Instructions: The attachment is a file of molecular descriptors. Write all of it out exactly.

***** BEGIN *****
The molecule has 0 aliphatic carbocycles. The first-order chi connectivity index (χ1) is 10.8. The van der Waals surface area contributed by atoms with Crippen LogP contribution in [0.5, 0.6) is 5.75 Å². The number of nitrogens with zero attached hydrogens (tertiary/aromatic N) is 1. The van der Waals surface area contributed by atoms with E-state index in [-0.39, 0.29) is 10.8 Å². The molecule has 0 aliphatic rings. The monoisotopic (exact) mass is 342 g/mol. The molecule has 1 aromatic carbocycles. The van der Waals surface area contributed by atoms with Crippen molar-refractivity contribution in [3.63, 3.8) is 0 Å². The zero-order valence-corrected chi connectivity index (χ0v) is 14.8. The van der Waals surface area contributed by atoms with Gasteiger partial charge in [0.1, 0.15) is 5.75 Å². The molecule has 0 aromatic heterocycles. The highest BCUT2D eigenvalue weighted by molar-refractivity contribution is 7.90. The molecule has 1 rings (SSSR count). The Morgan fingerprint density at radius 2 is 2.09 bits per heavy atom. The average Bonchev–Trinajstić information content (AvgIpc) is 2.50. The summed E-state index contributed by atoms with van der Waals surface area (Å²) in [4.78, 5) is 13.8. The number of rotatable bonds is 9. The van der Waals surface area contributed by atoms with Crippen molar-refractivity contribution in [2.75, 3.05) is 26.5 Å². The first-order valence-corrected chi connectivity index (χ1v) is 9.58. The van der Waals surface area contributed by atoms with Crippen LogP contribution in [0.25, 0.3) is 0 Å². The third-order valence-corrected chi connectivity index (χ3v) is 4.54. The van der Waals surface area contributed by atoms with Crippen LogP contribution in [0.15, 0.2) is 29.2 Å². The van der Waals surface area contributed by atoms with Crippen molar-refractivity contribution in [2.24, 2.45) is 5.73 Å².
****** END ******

The molecule has 0 aliphatic carbocycles. The first-order chi connectivity index (χ1) is 10.8. The van der Waals surface area contributed by atoms with Crippen LogP contribution in [0.5, 0.6) is 5.75 Å². The number of nitrogens with zero attached hydrogens (tertiary/aromatic N) is 1. The van der Waals surface area contributed by atoms with E-state index in [-0.39, 0.29) is 10.8 Å². The molecule has 0 aliphatic rings. The monoisotopic (exact) mass is 342 g/mol. The molecule has 1 aromatic carbocycles. The van der Waals surface area contributed by atoms with Crippen molar-refractivity contribution in [3.63, 3.8) is 0 Å². The zero-order valence-corrected chi connectivity index (χ0v) is 14.8. The van der Waals surface area contributed by atoms with Gasteiger partial charge in [0.1, 0.15) is 5.75 Å². The molecule has 0 aromatic heterocycles. The highest BCUT2D eigenvalue weighted by molar-refractivity contribution is 7.90. The molecule has 1 rings (SSSR count). The Morgan fingerprint density at radius 2 is 2.09 bits per heavy atom. The average Bonchev–Trinajstić information content (AvgIpc) is 2.50. The summed E-state index contributed by atoms with van der Waals surface area (Å²) in [4.78, 5) is 13.8. The number of rotatable bonds is 9. The van der Waals surface area contributed by atoms with Crippen molar-refractivity contribution in [2.75, 3.05) is 26.5 Å². The first-order valence-corrected chi connectivity index (χ1v) is 9.58. The van der Waals surface area contributed by atoms with Crippen LogP contribution in [0.25, 0.3) is 0 Å². The third-order valence-corrected chi connectivity index (χ3v) is 4.54. The van der Waals surface area contributed by atoms with Crippen LogP contribution in [0.15, 0.2) is 29.2 Å². The van der Waals surface area contributed by atoms with Crippen molar-refractivity contribution in [2.24, 2.45) is 5.73 Å².